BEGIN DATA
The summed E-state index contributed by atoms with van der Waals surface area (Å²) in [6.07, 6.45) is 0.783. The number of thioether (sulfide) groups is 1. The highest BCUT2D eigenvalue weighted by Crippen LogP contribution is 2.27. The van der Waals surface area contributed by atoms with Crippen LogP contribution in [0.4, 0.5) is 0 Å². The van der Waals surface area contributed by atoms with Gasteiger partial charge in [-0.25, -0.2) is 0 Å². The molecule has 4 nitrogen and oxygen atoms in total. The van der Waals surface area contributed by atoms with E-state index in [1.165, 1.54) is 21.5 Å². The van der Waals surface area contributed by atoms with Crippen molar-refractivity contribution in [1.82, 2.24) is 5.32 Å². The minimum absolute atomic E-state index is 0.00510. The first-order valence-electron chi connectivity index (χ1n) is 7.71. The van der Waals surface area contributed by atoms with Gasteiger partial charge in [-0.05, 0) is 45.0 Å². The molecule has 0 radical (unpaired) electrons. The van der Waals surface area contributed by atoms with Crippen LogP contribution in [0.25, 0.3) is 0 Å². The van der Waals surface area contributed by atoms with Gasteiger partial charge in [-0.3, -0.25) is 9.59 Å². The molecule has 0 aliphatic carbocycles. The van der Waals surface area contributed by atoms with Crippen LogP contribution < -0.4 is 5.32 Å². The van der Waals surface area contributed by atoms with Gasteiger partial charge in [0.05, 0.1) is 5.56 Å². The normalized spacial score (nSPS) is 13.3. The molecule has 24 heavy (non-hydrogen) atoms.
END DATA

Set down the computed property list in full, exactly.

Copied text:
The summed E-state index contributed by atoms with van der Waals surface area (Å²) in [6.07, 6.45) is 0.783. The number of thioether (sulfide) groups is 1. The highest BCUT2D eigenvalue weighted by Crippen LogP contribution is 2.27. The van der Waals surface area contributed by atoms with Crippen LogP contribution in [0.4, 0.5) is 0 Å². The van der Waals surface area contributed by atoms with Gasteiger partial charge in [-0.25, -0.2) is 0 Å². The molecule has 4 nitrogen and oxygen atoms in total. The van der Waals surface area contributed by atoms with E-state index in [1.165, 1.54) is 21.5 Å². The van der Waals surface area contributed by atoms with Crippen molar-refractivity contribution in [1.82, 2.24) is 5.32 Å². The minimum absolute atomic E-state index is 0.00510. The first-order valence-electron chi connectivity index (χ1n) is 7.71. The van der Waals surface area contributed by atoms with Gasteiger partial charge in [-0.05, 0) is 45.0 Å². The molecule has 0 radical (unpaired) electrons. The van der Waals surface area contributed by atoms with Crippen LogP contribution in [0.25, 0.3) is 0 Å². The van der Waals surface area contributed by atoms with Gasteiger partial charge in [-0.3, -0.25) is 9.59 Å². The molecule has 0 aliphatic carbocycles. The van der Waals surface area contributed by atoms with Crippen LogP contribution < -0.4 is 5.32 Å². The van der Waals surface area contributed by atoms with Gasteiger partial charge in [0.05, 0.1) is 5.56 Å². The normalized spacial score (nSPS) is 13.3. The molecule has 24 heavy (non-hydrogen) atoms.